Allele-specific up-regulation of FGFR2 increases susceptibility to breast cancer.

Meyer KB, Maia AT, O'Reilly M, Teschendorff AE, Chin SF, Caldas C, Ponder BA - PLoS Biol. (2008)

Diagram of the FGFR2 GeneGenetic linkage is taken from HapMap, and the positions of the eight candidate SNPs (red lines) within intron 2 are indicated. The two SNPs for which data are presented in this study are shown in green. Red circle: original tagging SNP rs2981582.
© Copyright Policy
Related In: Results  -  Collection

Show All Figures
getmorefigures.php?uid=PMC2365982&req=5

pbio-0060108-g001: Diagram of the FGFR2 GeneGenetic linkage is taken from HapMap, and the positions of the eight candidate SNPs (red lines) within intron 2 are indicated. The two SNPs for which data are presented in this study are shown in green. Red circle: original tagging SNP rs2981582.
Mentions: Two independent studies have identified FGFR2 as risk factor in breast cancer [10,11]. We have shown that in Europeans, the minor disease-predisposing allele of FGFR2 is inherited as a haplotype of eight single nucleotide polymorphisms (SNPs) covering a region of 7.5 kb within intron 2 of the gene [10] (Figure 1), in a haplotype block with no linkage disequilibrium with the coding region of the gene. Microarray gene expression analysis on the Nottingham City Hospital cohort, using both the Agilent [12] and the Illumina [13] platforms, indicated that FGFR2 is expressed at higher levels by tumours that are homozygous for the minor alleles than by those with the common alleles (Wilcox p < 0.05). Analysed tumours were all diploid for this region based on array-comparative genome hybridization data [14]. This correlation was independent of either ER expression or p53 mutation status of the cells. Quantitative TaqMan PCR analysis confirmed a significant increase in FGFR2 expression in rare homozygotes, as compared to common homozygotes (Wilcox p = 0.028) (Figure 2). We also examined expression of the FGFR2 ligands FGF-7, FGF-10, and FGF-22, which are usually produced by the surrounding stroma, in 45 normal breast samples as well as the microarray data on tumours, but we found no correlation with genotype. Furthermore, FGFR2 displays a very complex splicing pattern with the most commonly expressed variants of the N terminus of the gene either including exons 1, 2, and 3 or including exons 1 and 2, but lacking exon 3. Again, no correlation was observed between genotype and the presence or absence of exon 3. Thus, the risk genotype correlates with FGFR2 expression itself, rather than affecting its function through receptor-ligand interactions.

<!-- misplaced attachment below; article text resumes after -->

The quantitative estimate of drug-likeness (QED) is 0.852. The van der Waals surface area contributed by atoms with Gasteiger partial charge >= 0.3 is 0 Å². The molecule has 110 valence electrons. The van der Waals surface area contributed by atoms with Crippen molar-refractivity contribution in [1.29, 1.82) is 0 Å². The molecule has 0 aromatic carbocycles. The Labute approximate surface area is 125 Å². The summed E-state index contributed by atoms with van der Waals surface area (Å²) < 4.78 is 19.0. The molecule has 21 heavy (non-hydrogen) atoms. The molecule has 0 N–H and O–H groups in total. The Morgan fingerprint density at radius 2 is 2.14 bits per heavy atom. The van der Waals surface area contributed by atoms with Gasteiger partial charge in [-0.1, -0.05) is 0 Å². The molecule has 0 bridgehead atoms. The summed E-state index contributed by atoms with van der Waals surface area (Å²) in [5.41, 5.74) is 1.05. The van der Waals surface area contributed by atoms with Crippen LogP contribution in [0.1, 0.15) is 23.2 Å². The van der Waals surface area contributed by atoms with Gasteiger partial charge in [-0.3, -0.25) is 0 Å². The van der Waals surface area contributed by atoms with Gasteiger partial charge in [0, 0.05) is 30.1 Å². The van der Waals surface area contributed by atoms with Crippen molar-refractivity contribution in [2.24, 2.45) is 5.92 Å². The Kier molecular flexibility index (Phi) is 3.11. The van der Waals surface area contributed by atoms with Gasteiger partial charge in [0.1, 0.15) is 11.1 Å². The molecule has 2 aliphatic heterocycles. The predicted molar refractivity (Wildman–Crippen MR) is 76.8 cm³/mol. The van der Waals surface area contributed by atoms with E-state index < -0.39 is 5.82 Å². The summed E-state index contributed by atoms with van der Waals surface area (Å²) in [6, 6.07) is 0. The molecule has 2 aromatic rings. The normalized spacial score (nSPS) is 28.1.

Bottom Line: This trend was confirmed using real-time (RT) PCR, with the difference between the rare and the common homozygotes yielding a Wilcox p-value of 0.028.In transient transfection experiments, the two SNPs can synergize giving rise to increased FGFR2 expression.We propose a model in which the Oct-1/Runx2 and C/EBPbeta binding sites in the disease-associated allele are able to lead to an increase in FGFR2 gene expression, thereby increasing the propensity for tumour formation.

View Article: PubMed Central - PubMed

Affiliation: Cancer Research UK, Cambridge Research Institute, Li Ka Shing Centre, Cambridge, United Kingdom. Kerstin.Meyer@cancer.org.uk

ABSTRACT
The recent whole-genome scan for breast cancer has revealed the FGFR2 (fibroblast growth factor receptor 2) gene as a locus associated with a small, but highly significant, increase in the risk of developing breast cancer. Using fine-scale genetic mapping of the region, it has been possible to narrow the causative locus to a haplotype of eight strongly linked single nucleotide polymorphisms (SNPs) spanning a region of 7.5 kilobases (kb) in the second intron of the FGFR2 gene. Here we describe a functional analysis to define the causative SNP, and we propose a model for a disease mechanism. Using gene expression microarray data, we observed a trend of increased FGFR2 expression in the rare homozygotes. This trend was confirmed using real-time (RT) PCR, with the difference between the rare and the common homozygotes yielding a Wilcox p-value of 0.028. To elucidate which SNPs might be responsible for this difference, we examined protein-DNA interactions for the eight most strongly disease-associated SNPs in different breast cell lines. We identify two cis-regulatory SNPs that alter binding affinity for transcription factors Oct-1/Runx2 and C/EBPbeta, and we demonstrate that both sites are occupied in vivo. In transient transfection experiments, the two SNPs can synergize giving rise to increased FGFR2 expression. We propose a model in which the Oct-1/Runx2 and C/EBPbeta binding sites in the disease-associated allele are able to lead to an increase in FGFR2 gene expression, thereby increasing the propensity for tumour formation.

Show MeSH
Related in: MedlinePlus